I'm not a compiler expert - I just know enough to know how to debug basic issues, which is generally enough. You'll know enough soon, too, and debugging your tool chain won't be so frustrating.


Once you turned your main.tsx into a JavaScript file, you'll see it includes a bunch of other files:

import React from 'react'
import ReactDOM from 'react-dom/client'
import App from './App.tsx'
import './index.css'

    <App />

None of these will "just work" in a browser!

  • react and react-dom/client aren't in your src directory.
  • App.tsx needs to be compiled (as discussed above)
  • ./index.css isn't even JavaScript!

What we need is a module system that performs module resolution and a bundler to merge it all together.

Module Resolution

We need some way to know which modules to include in the final built files. This is usually done using a module graph. In our case, it would be something like:

Many modules can reference the same module. In many React projects, you will import React in many files, for example. There's two many module systems. CommonJS and ES Modules. I wrote a bit about them here.

A bundler will usually perform module resolution and create a module graphl of all your modules. Many popular bundlers like webpack and Rollup are extensible, and you can provide a plugin telling them to apply certain transformations, such as apply a JSX and TypeScript compiler to the code.

esbuild can handle both the compilation (JSX and TypeScript) and can also create a module graph. It's great!

Vite uses esbuild to compile code and implements it's own module resolution algorithm based on ES Modules (with some additions to support importing from node_modules, etc). It uses Rollup to bundle for production.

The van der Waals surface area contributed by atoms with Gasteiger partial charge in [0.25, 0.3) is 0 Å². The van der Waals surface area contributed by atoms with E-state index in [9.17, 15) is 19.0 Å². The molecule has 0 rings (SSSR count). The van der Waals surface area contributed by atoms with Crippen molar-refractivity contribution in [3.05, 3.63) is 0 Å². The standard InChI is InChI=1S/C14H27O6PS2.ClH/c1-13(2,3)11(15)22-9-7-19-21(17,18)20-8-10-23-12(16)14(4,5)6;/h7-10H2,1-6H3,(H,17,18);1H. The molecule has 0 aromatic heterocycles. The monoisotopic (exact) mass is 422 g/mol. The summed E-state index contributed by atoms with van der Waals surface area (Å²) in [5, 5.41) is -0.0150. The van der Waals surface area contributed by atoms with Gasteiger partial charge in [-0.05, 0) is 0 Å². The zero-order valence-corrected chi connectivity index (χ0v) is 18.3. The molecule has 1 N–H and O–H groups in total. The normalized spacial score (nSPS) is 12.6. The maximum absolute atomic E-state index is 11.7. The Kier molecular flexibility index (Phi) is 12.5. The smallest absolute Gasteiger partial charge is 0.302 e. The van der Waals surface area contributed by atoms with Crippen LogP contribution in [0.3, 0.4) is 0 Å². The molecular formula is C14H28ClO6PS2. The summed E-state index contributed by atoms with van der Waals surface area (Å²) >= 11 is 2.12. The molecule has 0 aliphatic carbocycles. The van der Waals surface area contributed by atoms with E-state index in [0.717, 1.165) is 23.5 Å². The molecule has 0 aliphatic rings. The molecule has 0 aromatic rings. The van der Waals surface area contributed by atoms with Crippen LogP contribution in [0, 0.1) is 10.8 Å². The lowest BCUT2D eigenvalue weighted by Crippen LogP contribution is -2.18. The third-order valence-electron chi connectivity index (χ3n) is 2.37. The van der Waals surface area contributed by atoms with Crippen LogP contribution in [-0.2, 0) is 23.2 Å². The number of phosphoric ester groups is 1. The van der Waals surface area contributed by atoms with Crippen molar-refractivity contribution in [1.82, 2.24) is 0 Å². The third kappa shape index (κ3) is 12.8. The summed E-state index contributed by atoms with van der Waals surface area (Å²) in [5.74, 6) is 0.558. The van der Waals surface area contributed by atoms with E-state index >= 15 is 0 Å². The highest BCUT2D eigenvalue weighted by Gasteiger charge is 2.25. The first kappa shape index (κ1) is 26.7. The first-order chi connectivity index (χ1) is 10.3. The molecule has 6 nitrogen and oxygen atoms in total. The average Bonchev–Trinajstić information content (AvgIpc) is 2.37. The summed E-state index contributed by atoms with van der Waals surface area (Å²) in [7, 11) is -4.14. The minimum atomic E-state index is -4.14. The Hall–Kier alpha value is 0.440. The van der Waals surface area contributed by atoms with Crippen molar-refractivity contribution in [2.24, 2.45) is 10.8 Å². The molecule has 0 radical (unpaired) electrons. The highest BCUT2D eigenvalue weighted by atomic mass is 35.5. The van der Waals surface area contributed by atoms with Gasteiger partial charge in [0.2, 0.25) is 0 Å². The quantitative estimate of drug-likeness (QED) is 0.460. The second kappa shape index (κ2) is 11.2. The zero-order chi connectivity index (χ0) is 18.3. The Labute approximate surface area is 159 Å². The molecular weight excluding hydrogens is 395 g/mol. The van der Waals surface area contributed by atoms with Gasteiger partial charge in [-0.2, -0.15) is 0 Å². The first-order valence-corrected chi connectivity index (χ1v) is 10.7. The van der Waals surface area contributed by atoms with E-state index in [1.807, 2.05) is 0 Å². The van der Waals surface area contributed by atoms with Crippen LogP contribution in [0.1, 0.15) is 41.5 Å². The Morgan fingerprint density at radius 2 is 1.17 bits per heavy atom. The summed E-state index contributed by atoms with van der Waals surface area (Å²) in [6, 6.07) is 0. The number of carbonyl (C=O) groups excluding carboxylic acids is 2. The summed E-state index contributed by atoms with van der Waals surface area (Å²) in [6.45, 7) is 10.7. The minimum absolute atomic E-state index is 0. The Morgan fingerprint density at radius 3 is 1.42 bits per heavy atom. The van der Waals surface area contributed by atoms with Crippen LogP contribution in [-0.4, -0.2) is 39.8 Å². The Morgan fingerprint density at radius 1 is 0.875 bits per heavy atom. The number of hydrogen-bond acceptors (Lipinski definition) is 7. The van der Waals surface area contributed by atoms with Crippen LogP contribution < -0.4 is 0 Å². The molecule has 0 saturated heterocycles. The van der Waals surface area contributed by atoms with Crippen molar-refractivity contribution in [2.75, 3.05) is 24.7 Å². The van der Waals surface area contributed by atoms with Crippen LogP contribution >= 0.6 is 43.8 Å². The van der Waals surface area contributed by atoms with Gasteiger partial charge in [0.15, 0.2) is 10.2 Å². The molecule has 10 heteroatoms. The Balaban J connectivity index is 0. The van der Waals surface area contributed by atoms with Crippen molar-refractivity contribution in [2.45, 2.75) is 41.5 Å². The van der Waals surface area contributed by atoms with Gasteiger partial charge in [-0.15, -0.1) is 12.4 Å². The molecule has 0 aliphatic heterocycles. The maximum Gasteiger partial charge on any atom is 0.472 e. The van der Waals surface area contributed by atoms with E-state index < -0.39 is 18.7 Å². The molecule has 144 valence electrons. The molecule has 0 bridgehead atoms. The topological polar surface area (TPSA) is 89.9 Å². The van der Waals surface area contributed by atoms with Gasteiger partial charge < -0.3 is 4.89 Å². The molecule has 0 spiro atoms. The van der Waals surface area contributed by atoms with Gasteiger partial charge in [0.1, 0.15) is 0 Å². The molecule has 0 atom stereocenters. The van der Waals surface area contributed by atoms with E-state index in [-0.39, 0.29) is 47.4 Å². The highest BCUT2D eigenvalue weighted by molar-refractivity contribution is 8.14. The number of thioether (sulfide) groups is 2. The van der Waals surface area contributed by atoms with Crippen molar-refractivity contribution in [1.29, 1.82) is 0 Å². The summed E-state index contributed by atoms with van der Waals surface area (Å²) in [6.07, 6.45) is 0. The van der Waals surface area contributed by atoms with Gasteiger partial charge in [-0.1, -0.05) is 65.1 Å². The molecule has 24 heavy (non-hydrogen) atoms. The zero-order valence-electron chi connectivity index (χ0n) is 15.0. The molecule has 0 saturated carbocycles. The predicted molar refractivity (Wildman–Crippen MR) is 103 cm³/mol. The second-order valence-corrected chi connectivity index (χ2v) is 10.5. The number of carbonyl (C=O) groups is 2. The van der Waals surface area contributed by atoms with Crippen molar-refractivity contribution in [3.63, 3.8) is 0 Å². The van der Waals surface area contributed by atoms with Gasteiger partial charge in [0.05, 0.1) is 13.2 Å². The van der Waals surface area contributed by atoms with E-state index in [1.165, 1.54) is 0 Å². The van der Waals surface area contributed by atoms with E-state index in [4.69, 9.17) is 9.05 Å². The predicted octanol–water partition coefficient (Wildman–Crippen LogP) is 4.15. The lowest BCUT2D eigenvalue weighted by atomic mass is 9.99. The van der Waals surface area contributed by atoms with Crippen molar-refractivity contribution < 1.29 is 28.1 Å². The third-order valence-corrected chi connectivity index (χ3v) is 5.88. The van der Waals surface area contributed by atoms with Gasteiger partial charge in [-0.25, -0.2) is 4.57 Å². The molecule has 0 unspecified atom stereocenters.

So far we described this part of the workflow:

It's enough to deploy to production!

Development (Dev) Server

During development, you generally want a fast feedback loop. Some mechanisms that contribute to this are:

  • Hot Module Reload (HMR). That's when the browser updates without refreshing (ideally maintaining the state of the app)
  • File watching. When you save a file, the HMR triggers, updating automatically.
  • Dev-only warnings (syntax, lint, types, a11y issues?)

This is where a dev server is useful. They often have two parts:

  • Server side component. This is functionality like file watching and trigger HMR.
  • Client side. This is sometimes called the "runtime" or "client bundle". It's some JavaScript that is injected in the page that handles things like responding to the HMR, loading new modules, etc.

Vite and webpack have featureful dev servers. Both have a runtime that is injected to the browser, as well as highly configurable servers that you augment with middleware, plugins, etc.

esbuild also has a simple dev server, but in my experience, people tend to use Vite, which builds on and extends esbuild.


This post explained each part of this diagram at a high level:

Each part of the toolchain has plenty to explore. Interesting in learning more and doing deeper? I'm writing a book about JavaScript tooling, where you'll build your own frontend toolchain, completely from scratch! Sign up to learn more here.